A young woman I know, extra pious and believing in the paranormal aspects attached by believers to Buddhism, made the pronouncement that Sri Lanka was spared a blitz from the Covid 19 pandemic because it is a country with a large Buddhist population. We smirked privately but pointed out to her that we are a tropical country and direct sunlight is a destroyer of the corona virus. Also the spices we lace our curries with, and kottamalli we drink, also immune aiding kola kenda we often have for breakfast, would help to keep contagion low and death rate almost negligible. Yes, she conceded but stuck to her theory that the benevolent gods (surely Buddhist!) and the presence of the Tooth Relic and the sacred Bo Tree made for greater protection of the country and its people. Yes, true again, she said, when we pointed out the excellent public health services we have and the presidential task force that worked day and night (literally) counting no cost to themselves, to contain the infection.
But to her the gods played a larger part and I suppose the refuge 70 percent take in the Buddha, Dhamma and Sangha (of arahants), though the majority admittedly only parrot the intro to the five precepts, had protective powers, at least psychological, which is significant in resistance to disease. She insisted our being Buddhist was why we got off easily, though of course now we are holding our combined breath with the sudden increase in cases, as I write this in late July. So I ask her, how do people who are so corrupt and up to all sorts if evil ruses to amass wealth or satiate their baser desires continue to live so well? They too are parasitic viruses, and most profess to be Buddhists!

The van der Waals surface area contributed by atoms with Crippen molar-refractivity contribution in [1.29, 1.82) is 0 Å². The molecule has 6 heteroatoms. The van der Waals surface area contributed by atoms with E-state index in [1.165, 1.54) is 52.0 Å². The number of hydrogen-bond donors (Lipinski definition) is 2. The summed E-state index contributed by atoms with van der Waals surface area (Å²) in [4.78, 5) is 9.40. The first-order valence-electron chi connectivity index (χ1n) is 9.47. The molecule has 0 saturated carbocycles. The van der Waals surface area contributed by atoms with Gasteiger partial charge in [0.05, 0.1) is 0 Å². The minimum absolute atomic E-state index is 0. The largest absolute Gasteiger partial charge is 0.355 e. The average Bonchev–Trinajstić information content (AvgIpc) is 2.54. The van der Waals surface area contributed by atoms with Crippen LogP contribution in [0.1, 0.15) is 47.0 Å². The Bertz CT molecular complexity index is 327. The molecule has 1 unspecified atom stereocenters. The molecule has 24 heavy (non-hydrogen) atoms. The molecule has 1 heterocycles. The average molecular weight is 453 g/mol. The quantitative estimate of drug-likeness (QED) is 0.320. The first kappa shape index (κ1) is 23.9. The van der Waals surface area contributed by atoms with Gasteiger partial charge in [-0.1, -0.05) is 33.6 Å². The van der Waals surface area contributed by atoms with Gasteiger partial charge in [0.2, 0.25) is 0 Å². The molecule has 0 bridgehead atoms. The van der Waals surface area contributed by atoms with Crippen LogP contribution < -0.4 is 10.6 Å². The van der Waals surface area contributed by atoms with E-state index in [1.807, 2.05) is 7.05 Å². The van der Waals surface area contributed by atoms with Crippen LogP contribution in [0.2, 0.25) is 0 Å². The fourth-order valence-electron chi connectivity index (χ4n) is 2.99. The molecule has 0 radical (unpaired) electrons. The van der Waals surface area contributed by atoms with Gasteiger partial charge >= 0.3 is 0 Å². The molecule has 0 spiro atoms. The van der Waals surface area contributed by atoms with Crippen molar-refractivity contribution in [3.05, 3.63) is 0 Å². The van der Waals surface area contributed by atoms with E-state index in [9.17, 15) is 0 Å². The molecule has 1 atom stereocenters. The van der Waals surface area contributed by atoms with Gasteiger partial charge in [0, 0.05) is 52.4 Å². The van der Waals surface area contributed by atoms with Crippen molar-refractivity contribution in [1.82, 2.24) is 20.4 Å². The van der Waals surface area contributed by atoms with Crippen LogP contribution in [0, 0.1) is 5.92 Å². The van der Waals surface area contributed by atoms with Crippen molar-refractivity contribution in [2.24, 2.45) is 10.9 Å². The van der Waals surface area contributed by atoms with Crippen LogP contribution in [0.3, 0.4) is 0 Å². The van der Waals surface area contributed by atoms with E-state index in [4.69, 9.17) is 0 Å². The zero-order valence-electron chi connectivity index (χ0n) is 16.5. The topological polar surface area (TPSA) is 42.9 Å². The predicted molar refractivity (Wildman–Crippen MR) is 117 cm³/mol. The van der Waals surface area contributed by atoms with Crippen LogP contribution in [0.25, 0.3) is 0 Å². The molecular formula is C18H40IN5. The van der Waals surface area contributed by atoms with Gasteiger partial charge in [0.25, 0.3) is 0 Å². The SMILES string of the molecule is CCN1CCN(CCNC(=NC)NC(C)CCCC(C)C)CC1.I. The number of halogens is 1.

Quoting the article And then I read Paul Pateman’s article ’ in The Economist of July 11, 2020 – ‘Why has the pandemic spared the Buddhist parts of South East Asia?’
Patemen begins his essay thus: “One of the bigger riddles of the global pandemic lies in South-East Asia. Despite being close to the source of covid-19 in China, and to one of the current hotspots of the outbreak, India, the partly or largely Buddhist countries of Cambodia, Laos, Myanmar, Thailand and Vietnam have scarcely sneezed.
“Vietnam is the standout: with 97m people, it claims no deaths from covid-19. Thailand, with 70m, has seen just 58 fatalities. Impoverished Myanmar claims just six deaths from 317 cases, while Cambodia (141 confirmed cases) and tiny Laos (19 cases) also have no deaths apiece and no local transmission since April. Compare that with the nearby archipelagic nations of Indonesia (some 68,100 cases and 3,400 deaths) and the Philippines (50,400 cases and 1,300 deaths), where the pandemic still rages.”
He goes on to dissect situations and make assertions. “Set aside karmic grace as an explanation, especially given that Vietnam’s communist dictatorship is atheist. Vietnam’s success, indeed, is easiest to explain. The country has a suspicion of its big northern neighbour, China, rooted in millennia of historical interaction. At the start of the year it instinctively distrusted China’s reassurances about the disease and even launched cyber-attacks to get better information on the epidemic’s course. It closed its border and used authoritarian powers to lock down the population and trace and isolate cases. That, in essence, is what China’s communist authorities were also doing….. , but Thailand, a sham democracy overseen by generals, perhaps comes closest. The quality of its health care makes Thailand a popular destination for medical tourism. Moreover, the government was quick to set up a vigorous covid-fighting task-force…. But in Laos, which is too small to resist China’s blandishments” and the other countries continued close ties with China: “Myanmar, which is awash with Chinese traders and smugglers, or Cambodia, whose strongman, Hun Sen, is the region’s biggest cheerleader for China. Chinese construction is reshaping these countries, which all came under pressure not to close borders with China even as the pandemic spread. One widespread suspicion is that they did, but these were not reported.” Testing is severely limited in Cambodia, Laos and Myanmar. but there was no evidence of widespread transmission, such as hospital care seekers. It must be admitted that many of these countries are under near military rule.